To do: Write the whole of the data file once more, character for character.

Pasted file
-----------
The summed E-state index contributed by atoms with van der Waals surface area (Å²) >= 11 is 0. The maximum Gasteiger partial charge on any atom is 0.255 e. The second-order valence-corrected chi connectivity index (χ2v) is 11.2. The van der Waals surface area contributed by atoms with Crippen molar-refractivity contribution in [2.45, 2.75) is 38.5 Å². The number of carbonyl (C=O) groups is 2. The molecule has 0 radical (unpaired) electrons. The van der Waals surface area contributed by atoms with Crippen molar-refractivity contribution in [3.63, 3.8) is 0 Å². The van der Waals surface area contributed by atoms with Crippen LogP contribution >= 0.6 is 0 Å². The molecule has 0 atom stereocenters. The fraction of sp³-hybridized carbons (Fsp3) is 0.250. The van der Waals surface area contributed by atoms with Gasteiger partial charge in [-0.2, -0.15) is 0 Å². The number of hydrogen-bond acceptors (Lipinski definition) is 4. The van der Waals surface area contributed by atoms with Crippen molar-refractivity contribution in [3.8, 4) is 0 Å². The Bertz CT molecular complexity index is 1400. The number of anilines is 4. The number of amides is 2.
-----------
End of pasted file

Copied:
The summed E-state index contributed by atoms with van der Waals surface area (Å²) >= 11 is 0. The maximum Gasteiger partial charge on any atom is 0.255 e. The second-order valence-corrected chi connectivity index (χ2v) is 11.2. The van der Waals surface area contributed by atoms with Crippen molar-refractivity contribution in [2.45, 2.75) is 38.5 Å². The number of carbonyl (C=O) groups is 2. The molecule has 0 radical (unpaired) electrons. The van der Waals surface area contributed by atoms with Crippen molar-refractivity contribution in [3.63, 3.8) is 0 Å². The van der Waals surface area contributed by atoms with Crippen LogP contribution >= 0.6 is 0 Å². The molecule has 0 atom stereocenters. The fraction of sp³-hybridized carbons (Fsp3) is 0.250. The van der Waals surface area contributed by atoms with Gasteiger partial charge in [-0.2, -0.15) is 0 Å². The number of hydrogen-bond acceptors (Lipinski definition) is 4. The van der Waals surface area contributed by atoms with Crippen molar-refractivity contribution in [3.8, 4) is 0 Å². The Bertz CT molecular complexity index is 1400. The number of anilines is 4. The number of amides is 2.